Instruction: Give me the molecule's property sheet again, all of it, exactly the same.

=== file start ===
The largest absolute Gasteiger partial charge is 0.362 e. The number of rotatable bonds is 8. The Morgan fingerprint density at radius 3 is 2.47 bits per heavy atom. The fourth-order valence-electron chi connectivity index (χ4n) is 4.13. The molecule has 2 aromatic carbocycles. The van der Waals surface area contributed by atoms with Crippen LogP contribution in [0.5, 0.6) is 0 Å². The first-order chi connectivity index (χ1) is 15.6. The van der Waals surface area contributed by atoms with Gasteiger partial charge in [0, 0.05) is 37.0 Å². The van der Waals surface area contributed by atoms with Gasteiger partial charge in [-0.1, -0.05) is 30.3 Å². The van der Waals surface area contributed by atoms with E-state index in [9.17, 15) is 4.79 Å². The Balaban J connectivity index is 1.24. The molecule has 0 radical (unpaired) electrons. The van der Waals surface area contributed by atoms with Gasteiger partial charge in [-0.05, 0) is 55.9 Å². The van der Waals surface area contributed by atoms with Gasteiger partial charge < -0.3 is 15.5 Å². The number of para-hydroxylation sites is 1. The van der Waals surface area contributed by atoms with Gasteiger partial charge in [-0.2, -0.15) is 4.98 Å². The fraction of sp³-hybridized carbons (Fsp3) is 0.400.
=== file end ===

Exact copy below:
The largest absolute Gasteiger partial charge is 0.362 e. The number of rotatable bonds is 8. The Morgan fingerprint density at radius 3 is 2.47 bits per heavy atom. The fourth-order valence-electron chi connectivity index (χ4n) is 4.13. The molecule has 2 aromatic carbocycles. The van der Waals surface area contributed by atoms with Crippen LogP contribution in [0.5, 0.6) is 0 Å². The first-order chi connectivity index (χ1) is 15.6. The van der Waals surface area contributed by atoms with Gasteiger partial charge in [0, 0.05) is 37.0 Å². The van der Waals surface area contributed by atoms with Gasteiger partial charge in [-0.1, -0.05) is 30.3 Å². The van der Waals surface area contributed by atoms with E-state index in [9.17, 15) is 4.79 Å². The Balaban J connectivity index is 1.24. The molecule has 0 radical (unpaired) electrons. The van der Waals surface area contributed by atoms with Gasteiger partial charge in [-0.05, 0) is 55.9 Å². The van der Waals surface area contributed by atoms with Gasteiger partial charge < -0.3 is 15.5 Å². The number of para-hydroxylation sites is 1. The van der Waals surface area contributed by atoms with Gasteiger partial charge in [-0.2, -0.15) is 4.98 Å². The fraction of sp³-hybridized carbons (Fsp3) is 0.400.